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ETFs were originally designed as investment vehicles for retail investors and households. But large institutional funds and asset managers are taking over, and the scale of money involved means these products can move markets much more easily. (iStockphoto)
ETFs were originally designed as investment vehicles for retail investors and households. But large institutional funds and asset managers are taking over, and the scale of money involved means these products can move markets much more easily. (iStockphoto)

opinion

Beware ETFs and passive investment when the market tumble comes Add to ...

The growth of exchange-traded funds and passive investing since the financial crisis has been so huge they could unwittingly be central to the next major market downturn.

The structure and size of ETFs, together with the trend-following nature of passive funds, mean the breadth of selling from this investor base when the market does turn south could quickly accelerate.

To date, this hasn’t happened. Although bouts of market turbulence in recent years have led to corrections of 10 per cent or more on Wall Street, the sell-offs all proved short-lived.

Worries about the collapsing oil price in 2014, fears over China’s banking system in 2015 and concern over a U.S. economic slowdown in early 2016 all pushed the S&P 500 down at least 10 per cent before the upswing to fresh highs resumed.

Richard Turnill at BlackRock Inc. – the world’s largest asset-management firm, which runs some of the world’s biggest ETFs – said one of the main reasons markets survived these rocky rides was precisely the liquidity provided by ETFs.

In each of these episodes ETF liquidity arguably held up better than their underlying constituents, and the vehicles themselves provided greater price discovery. Liquidity is “a good thing and reduces the risks of financial stresses,” Mr. Turnill reckons.

Yet there was no shortage of liquidity sloshing around every conceivable corner of world financial markets in 2007, and that didn’t prevent the financial tsunami that followed the next year. Indeed, the opaqueness of derivatives markets and off-balance-sheet investment vehicles played a major role in the 2008 crisis.

ETFs were originally designed as investment vehicles for retail investors and households. But large institutional funds and asset managers are taking over, and the scale of money involved means these products can move markets much more easily.

Blackrock pulled $140-billion (U.S.) into its ETFs in the first half of this year, more than the total for all of last year. More than $80-billion has poured into Vanguard ETFs, well on course to beat last year’s record $97-billion.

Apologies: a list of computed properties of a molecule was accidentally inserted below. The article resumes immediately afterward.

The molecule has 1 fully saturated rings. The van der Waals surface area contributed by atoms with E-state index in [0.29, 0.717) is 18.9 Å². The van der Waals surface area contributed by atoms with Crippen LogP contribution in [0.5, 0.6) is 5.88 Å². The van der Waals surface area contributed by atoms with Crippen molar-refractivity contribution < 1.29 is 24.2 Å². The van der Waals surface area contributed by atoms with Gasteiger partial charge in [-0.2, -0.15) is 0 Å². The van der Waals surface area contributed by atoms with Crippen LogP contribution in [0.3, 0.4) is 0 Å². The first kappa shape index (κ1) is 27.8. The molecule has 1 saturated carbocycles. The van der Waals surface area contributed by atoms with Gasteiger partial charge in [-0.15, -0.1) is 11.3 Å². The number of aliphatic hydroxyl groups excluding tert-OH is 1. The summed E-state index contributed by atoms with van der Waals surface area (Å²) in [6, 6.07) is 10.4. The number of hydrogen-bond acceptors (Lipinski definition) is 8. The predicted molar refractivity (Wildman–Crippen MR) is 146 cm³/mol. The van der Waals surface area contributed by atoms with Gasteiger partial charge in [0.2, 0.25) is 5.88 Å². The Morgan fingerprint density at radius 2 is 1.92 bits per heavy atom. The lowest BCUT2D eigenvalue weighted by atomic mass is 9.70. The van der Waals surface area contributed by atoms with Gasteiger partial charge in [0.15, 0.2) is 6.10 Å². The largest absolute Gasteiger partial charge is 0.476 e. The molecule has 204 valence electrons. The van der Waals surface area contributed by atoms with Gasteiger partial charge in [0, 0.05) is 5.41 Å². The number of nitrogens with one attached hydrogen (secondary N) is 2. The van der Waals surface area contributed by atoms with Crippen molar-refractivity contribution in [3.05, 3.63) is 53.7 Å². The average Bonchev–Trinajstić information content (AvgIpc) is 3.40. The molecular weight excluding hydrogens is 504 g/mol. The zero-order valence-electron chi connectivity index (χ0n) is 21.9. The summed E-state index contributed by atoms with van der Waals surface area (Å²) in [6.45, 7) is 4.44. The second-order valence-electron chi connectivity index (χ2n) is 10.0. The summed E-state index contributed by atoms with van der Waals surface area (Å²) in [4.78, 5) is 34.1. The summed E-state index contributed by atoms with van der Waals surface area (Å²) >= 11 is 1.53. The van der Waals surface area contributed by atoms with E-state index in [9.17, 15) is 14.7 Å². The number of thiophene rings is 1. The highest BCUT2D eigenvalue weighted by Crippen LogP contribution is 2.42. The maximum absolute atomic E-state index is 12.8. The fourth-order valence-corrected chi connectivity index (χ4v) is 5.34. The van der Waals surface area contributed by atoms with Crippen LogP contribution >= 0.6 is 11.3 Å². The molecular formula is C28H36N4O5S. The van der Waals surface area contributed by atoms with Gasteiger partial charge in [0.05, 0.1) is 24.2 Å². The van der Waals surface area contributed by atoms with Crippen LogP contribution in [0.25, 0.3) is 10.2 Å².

Although they have survived a few market scares in recent years and even thrived subsequently, ETFs are essentially untested. They came to prominence after the 2008 crisis and there hasn’t been a market shakeout anywhere near that magnitude since.

‘Liquidity is a coward’

A question mark remains over whether ETFs have the inventory of underlying stocks to back them up in times of crisis. In 2008, a whole slew of derivatives and over-the-counter financial products and investment vehicles were simply priced at zero when the market froze.

That wasn’t because they were worth nothing, but because there was no price visibility and so had to be marked down to zero. Would the same apply to ETFs in a crisis?

The nature of ETFs and passive investment is worth noting. A vanilla S&P 500 ETF, for example, effectively puts company and sector fundamentals to one side and buys or sells 500 stocks at a time. This is fine in a rising market, but potentially dangerous in a falling market.

ETFs are becoming much more complex, too, with some of the more exotic products using a combination of underlying securities, swaps and derivatives to boost returns. They are untested yet, and could unravel in a major sell-off.

The longer ETFs and passive investments mushroom in size, while implied volatility remains anchored at historically low levels, the more the risks grow.

Some of the numbers are huge. U.S. stock market trading volume is now 24-per-cent ETFs and 76-per-cent single stocks, compared with 20 per cent and 80 per cent only three years ago, according to Merrill Lynch.

Vanguard’s share of the overall S&P 500 market cap has doubled since 2010 to 6.8 per cent today, and the share of passively managed U.S. equity-fund assets has nearly doubled to 37 per cent today from 19 per cent in 2009, Merrill estimates.

These shifts bear monitoring because they suggest the amount of shares in the hands of non-passive investors is smaller than thought. This isn’t a problem until it is; when the selling snowballs, there are suddenly not enough buyers and liquidity isn’t as deep was assumed.

And it remains unclear whether, in a major sell-off, ETF liquidity will be backed up by their underlying securities. According to Mark Yusko at Morgan Creek Capital Management, “liquidity is a coward, it only exists when you don’t need it.”

Mr. Yusko points to investment trusts of the 1920s, products aimed at U.S. retail investors that exploded in popularity during that decade but ultimately helped bring about the 1929 market crash.

The modern day equivalent? ETFs, Mr. Yusko reckons.

Jamie McGeever is a columnist with Reuters.

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